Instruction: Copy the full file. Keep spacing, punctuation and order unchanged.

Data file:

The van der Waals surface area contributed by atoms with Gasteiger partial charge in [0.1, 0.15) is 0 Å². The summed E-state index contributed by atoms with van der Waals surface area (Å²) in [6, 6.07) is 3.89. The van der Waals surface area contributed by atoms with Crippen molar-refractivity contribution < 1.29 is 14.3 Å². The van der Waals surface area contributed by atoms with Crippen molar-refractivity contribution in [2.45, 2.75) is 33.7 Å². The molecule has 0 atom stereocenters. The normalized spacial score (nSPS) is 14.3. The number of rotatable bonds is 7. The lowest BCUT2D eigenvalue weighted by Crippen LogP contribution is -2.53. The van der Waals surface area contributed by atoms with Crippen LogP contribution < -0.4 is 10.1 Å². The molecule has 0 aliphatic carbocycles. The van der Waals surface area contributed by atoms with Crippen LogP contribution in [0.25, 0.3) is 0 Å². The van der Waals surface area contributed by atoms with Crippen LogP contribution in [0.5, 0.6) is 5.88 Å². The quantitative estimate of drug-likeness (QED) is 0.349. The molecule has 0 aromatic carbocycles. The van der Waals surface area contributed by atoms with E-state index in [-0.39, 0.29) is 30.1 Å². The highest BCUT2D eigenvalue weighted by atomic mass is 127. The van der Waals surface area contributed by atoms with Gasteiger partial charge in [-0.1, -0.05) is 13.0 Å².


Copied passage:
The van der Waals surface area contributed by atoms with Gasteiger partial charge in [0.1, 0.15) is 0 Å². The summed E-state index contributed by atoms with van der Waals surface area (Å²) in [6, 6.07) is 3.89. The van der Waals surface area contributed by atoms with Crippen molar-refractivity contribution < 1.29 is 14.3 Å². The van der Waals surface area contributed by atoms with Crippen molar-refractivity contribution in [2.45, 2.75) is 33.7 Å². The molecule has 0 atom stereocenters. The normalized spacial score (nSPS) is 14.3. The number of rotatable bonds is 7. The lowest BCUT2D eigenvalue weighted by Crippen LogP contribution is -2.53. The van der Waals surface area contributed by atoms with Crippen LogP contribution < -0.4 is 10.1 Å². The molecule has 0 aliphatic carbocycles. The van der Waals surface area contributed by atoms with Crippen LogP contribution in [0.25, 0.3) is 0 Å². The van der Waals surface area contributed by atoms with Crippen LogP contribution in [0.5, 0.6) is 5.88 Å². The quantitative estimate of drug-likeness (QED) is 0.349. The molecule has 0 aromatic carbocycles. The van der Waals surface area contributed by atoms with E-state index in [-0.39, 0.29) is 30.1 Å². The highest BCUT2D eigenvalue weighted by atomic mass is 127. The van der Waals surface area contributed by atoms with Gasteiger partial charge in [-0.1, -0.05) is 13.0 Å².